Consumer demand for mobile phones weakened in 2018, resulting in a market decline. In this context, the competition has intensified, creating an emulation to push 5G forward. Yole Développement (Yole) has announced an eight percent CAGR between 2018 and 2025 for the RF front-end market. Reaching $15bn in 2018, this industry should reach $25.8bn by 2025, according to the RF electronics team at Yole.
Cédric Malaquin, Technology & Market, at Yole commented: “With LTE, RF front-end market growth came from carrier aggregation and MIMO technologies. 5G will augment RF front-end market growth with additional frequency bands, dual connectivity implementation, and the transition to 4×4 MIMO in the downlink direction, plus a trend towards 2×2 MIMO for the uplink.”
Apple is also part of this attractive playground. Therefore, for the second year, Apple has decided to adopt innovative technology in the RF area. Along with module from Qorvo and Skyworks, the company has chosen the latest and most advanced filter and packaging technology from Broadcom, formerly Avago Technologies.
Stéphane Elisabeth, Expert Cost Analyst at System Plus Consulting, said: “This technology is now available in all versions of the iPhone Xs, Xs max and Xr models. And he adds: “This FEM is the first from Broadcom to include a flip-chip power amplifier on GaAs substrate and advanced EMI shielding, allowing frequency band sharing in the same SiP.”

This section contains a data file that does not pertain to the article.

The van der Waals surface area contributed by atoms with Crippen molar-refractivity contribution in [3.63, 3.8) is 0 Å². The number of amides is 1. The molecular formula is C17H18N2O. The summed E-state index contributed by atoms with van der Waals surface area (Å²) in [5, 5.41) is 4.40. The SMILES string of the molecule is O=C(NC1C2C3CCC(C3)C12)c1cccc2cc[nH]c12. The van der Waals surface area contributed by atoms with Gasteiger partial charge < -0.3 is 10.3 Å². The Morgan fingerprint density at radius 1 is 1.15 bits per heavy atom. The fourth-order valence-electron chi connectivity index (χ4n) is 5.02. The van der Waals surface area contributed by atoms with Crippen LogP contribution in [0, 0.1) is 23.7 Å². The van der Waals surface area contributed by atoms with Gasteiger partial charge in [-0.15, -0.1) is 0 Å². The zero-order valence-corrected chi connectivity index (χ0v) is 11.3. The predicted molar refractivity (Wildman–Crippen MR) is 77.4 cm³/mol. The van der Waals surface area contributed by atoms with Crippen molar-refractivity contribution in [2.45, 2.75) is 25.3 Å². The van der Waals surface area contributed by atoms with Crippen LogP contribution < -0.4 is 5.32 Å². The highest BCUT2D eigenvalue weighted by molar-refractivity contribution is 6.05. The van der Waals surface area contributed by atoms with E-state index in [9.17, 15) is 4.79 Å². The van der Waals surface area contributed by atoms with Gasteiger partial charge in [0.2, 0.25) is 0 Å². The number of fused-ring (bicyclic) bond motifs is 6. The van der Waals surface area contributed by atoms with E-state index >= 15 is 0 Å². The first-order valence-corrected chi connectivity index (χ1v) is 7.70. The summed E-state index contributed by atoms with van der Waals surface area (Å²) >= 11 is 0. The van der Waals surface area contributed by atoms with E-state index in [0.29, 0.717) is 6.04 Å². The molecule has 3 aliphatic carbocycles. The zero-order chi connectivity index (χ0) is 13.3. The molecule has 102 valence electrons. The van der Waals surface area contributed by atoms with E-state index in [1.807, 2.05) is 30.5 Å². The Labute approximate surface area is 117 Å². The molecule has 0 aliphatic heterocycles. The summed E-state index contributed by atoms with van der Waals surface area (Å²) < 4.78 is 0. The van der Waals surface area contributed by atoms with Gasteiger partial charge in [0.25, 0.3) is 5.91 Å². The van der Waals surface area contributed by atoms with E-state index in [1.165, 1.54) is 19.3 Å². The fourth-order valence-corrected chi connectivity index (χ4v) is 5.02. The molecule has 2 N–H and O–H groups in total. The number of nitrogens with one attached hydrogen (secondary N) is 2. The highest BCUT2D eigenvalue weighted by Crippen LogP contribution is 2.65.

Yole Group of Companies including Yole and System Plus Consulting are covering the RF electronics technologies and related applications for a while. They propose a valuable collection of technology, market and reverse engineering reports to describe this industry and point out the technology evolution and its impact on the market. The battle for 5G still rages: what could we expect? Integration in-module or with discrete parts.
Without doubt, the RF front-end & connectivity market is today showing more content and more cost pressure, announces Yole in its latest technology and market report, 5G’s Impact on RF Front-End Module and Connectivity for Cell phones 2019.
“Integrated module growth is forecast at an eight percent CAGR from 2018 to 2025, while discrete parts will grow nine percent over the same period,” added Antoine Bonnabel, Technology & Market Analyst at Yole. “Among discrete parts, antenna tuner will grow the most with a 13% CAGR because of the combined implementation of higher-frequency bands and 4×4 MIMO, leading to an increasing number of antenna and/or antenna tuners.”
High-end smartphone OEMs are seeking new ways to integrate more into one device, along with better isolation techniques for all the front-end communication devices, in a market with high-quality competitors.
To keep track of the industry’s evolution and see what’s coming, System Plus Consulting performed a comparative analysis to identify and understand the numerous integration strategies developed by the leading smartphones companies. The ‘RF Front-End Module Technical Comparison 2019’ is now available.